Map Showing the Natural Divisions of the North American Forests. Exclusive of Mexico.
1884 (undated) 24 x 18.5 in (60.96 x 46.99 cm)
1 : 15300000
This is an 1884 Charles Sprague Sargent arboreal thematic map of North America. The map depicts the continent of North America from the Arctic Ocean, Alaska, and Canada south to Mexico and Central America, as well as the extreme northern reaches of South America and from the Pacific to the Atlantic. It was issued with a portfolio entitled Sixteen Maps Accompanying Report on Forest Trees of North America, which accompanied an 1884 Department of the Interior Report on Forests of North America (Exclusive of Mexico), which was itself part of the United States Census of 1880.
As the title states, the mission of the map is to illustrate the forests of North America. Per the map, a division exists between Atlantic and Pacific forests, with the Atlantic forests colored different shades of blue and the Pacific forests colored different shades of green. The Rocky Mountains function as the dividing line between Atlantic and Pacific, although there appears to be some overlap between the two in northern Canada and Alaska. More variation exists in the Atlantic portion, from semi-tropical forest in southern Florida to northern and pine forests in the northern United States and Canada. There is only one division in the Pacific forests: coastal and interior.
Although created to illustrate the distribution of North American forests, several other aspects of the geography of North America are also depicted. Myriad rivers are labeled, as well as all the contemporary states, which at the time included the Indian Territory and Dakota as well as the Alaska Territory. State capitols and other major cities are labeled. Mountain ranges are depicted in both North and Central America. An inset map located at the lower left corner depicts the Aleutian Islands and Kamchatka.
This map was prepared under the direction of Charles Sprague Sargent, drafted by Harry King, and compiled under the direction of Henry Gannett. It is number two of the portfolio titled Sixteen Maps Accompanying Report on Forest Trees of North America, which accompanied the 1884 Department of the Interior Report on Forests of North America (Exclusive of Mexico), and was published by Julius Bien of New York.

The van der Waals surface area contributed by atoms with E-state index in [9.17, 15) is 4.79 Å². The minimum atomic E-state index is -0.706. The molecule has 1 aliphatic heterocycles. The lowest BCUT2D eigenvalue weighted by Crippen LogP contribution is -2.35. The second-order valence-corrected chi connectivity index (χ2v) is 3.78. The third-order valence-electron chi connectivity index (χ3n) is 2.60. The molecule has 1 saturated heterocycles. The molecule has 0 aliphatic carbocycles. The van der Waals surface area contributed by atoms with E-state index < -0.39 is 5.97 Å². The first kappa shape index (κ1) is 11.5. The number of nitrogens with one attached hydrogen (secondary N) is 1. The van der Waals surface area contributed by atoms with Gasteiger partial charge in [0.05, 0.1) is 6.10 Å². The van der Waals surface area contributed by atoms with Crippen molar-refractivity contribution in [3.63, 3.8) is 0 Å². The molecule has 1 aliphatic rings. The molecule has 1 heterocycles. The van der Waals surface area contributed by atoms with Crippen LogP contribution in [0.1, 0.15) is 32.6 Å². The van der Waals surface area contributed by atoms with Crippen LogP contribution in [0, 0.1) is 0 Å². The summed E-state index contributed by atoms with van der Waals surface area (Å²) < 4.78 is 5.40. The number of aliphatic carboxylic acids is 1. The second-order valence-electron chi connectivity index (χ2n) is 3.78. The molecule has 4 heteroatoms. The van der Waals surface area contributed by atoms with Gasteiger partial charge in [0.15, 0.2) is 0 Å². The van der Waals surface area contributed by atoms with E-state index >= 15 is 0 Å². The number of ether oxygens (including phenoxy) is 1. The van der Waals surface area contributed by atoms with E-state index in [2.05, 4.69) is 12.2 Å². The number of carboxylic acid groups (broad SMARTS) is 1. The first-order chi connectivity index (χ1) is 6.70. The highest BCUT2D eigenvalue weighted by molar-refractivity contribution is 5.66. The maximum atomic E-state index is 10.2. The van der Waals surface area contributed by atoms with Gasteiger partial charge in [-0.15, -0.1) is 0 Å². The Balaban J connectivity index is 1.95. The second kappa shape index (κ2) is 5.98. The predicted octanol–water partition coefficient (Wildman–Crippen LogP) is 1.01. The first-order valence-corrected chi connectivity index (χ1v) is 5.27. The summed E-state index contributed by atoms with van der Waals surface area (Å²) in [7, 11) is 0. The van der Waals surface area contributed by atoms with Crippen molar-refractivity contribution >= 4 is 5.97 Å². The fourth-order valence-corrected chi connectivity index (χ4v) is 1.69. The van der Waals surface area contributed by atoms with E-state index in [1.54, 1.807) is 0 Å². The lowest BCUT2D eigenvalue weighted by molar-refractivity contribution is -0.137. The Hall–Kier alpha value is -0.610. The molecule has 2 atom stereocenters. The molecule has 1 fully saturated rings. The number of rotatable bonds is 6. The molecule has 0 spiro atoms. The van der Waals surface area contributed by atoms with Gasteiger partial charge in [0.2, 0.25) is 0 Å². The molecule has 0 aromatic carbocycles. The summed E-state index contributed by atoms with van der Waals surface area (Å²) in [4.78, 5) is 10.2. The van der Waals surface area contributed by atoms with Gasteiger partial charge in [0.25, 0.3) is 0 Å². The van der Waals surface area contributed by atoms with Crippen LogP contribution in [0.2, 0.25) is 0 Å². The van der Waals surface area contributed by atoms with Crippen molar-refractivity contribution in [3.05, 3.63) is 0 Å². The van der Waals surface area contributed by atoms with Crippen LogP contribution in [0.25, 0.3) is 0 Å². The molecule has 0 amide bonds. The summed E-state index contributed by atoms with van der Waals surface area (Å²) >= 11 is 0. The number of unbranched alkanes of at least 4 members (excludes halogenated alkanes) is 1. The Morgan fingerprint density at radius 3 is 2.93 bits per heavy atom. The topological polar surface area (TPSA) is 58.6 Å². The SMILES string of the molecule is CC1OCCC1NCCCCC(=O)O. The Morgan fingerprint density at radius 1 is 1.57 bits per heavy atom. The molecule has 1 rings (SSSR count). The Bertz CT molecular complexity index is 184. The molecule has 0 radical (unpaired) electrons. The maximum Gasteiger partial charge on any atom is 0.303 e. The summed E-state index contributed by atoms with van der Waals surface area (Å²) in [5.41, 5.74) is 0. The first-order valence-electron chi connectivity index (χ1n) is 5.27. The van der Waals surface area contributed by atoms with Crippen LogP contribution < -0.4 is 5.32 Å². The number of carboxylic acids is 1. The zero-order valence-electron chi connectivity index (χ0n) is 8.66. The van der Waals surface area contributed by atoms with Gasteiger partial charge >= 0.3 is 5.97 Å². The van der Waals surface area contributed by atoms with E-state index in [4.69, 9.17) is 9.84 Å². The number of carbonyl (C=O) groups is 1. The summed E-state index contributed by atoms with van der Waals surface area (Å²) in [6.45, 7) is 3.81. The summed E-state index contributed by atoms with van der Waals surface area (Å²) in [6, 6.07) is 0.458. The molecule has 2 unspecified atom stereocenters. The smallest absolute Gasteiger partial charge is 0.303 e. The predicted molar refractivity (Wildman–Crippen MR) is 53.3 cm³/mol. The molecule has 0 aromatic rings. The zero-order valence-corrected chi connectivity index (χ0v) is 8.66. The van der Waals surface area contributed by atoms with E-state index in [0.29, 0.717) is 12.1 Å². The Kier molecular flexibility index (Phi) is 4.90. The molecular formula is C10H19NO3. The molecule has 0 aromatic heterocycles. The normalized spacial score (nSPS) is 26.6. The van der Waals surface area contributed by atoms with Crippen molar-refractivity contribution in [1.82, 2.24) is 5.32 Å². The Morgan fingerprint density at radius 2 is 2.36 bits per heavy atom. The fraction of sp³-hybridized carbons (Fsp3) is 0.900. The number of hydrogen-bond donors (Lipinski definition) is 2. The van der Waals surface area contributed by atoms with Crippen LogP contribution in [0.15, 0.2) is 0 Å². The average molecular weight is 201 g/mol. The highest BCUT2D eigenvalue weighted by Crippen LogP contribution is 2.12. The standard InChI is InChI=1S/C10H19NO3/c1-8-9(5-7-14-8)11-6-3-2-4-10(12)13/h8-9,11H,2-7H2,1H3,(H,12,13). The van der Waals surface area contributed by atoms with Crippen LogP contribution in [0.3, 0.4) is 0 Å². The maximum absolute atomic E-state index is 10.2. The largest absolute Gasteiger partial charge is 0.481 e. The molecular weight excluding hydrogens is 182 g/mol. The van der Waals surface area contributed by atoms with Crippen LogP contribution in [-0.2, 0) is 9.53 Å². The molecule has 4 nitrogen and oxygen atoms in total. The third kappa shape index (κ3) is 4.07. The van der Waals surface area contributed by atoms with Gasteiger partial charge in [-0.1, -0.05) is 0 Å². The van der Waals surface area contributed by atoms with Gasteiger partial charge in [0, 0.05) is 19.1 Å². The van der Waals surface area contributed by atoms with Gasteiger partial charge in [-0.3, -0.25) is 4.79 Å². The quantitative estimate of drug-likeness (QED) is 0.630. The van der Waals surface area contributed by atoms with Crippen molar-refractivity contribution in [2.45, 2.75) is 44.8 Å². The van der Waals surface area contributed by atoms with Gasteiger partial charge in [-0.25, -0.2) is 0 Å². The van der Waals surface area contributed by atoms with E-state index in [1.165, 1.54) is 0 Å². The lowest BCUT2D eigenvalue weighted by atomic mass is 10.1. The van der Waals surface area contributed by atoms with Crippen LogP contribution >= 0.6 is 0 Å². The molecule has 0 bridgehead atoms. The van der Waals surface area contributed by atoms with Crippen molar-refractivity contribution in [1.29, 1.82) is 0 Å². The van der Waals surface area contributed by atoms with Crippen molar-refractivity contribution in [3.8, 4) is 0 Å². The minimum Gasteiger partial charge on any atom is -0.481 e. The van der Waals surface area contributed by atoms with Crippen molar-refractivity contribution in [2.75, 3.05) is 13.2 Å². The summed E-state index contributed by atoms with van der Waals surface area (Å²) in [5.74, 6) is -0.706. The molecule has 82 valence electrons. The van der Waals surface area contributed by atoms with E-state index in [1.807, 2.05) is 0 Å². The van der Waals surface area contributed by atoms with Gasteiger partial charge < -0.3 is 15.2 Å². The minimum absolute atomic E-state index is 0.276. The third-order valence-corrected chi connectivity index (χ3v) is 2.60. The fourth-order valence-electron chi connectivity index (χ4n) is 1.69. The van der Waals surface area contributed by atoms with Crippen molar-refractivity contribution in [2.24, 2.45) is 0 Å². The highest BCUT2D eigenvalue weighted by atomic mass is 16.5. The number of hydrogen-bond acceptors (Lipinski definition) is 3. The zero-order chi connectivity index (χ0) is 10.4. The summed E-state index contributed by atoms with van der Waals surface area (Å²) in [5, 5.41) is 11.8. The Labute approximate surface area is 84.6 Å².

Charles Sprague Sargent (1841-1927) was an American botanist who was the first director of Harvard's Arnold Arboretum, a post which he held for 54 years. Sargent graduated from Harvard College in 1862 with a degree in Biology and immediately joined the United States Army and served in Louisiana during the Civil War. Following his time in the army, Sargent spent three years touring the botanical gardens of Europe. Upon his return, he took it upon himself to care for the grounds of his family estate, Holm Lea in Brookline, Massachusetts. In 1872, Sargent was appointed as a professor of horticulture at the newly formed Bussey Institution and in 1873 was named Director of the Arnold Arboretum. The Arboretum slowing began to take shape in the years following his appointment, and, beginning in 1878, Sargent began working with the renowned landscape architect Frederick Law Olmstead on a path and roadway system. In 1880, Sargent's expertise was called upon by the Department of Forestry to conduct a census of the trees of the United States by region, which was published in 1884 as Report on the Forests of North America (exclusive of Mexico). Sargent was influential in the creation of both national forests and national parks over the course of his career. It is said that Sargent spent all his waking hours either working in the administration building that he had raised the funds to have built, or wandering the grounds of the Arboretum. His expertise was renowned, even his own staff considered him to be a 'one-man institution'. After Sargent's death in 1927, Massachusetts Governor Alvan T. Fuller planted a white spruce on the grounds of the Massachusetts State House in his memory, stating, 'Professor Sargent knew more about trees than any other living person. It would be hard to find anyone who did more to protect trees from the vandalism of those who do not appreciate the contribution that they make to the beauty and wealth of our nation.'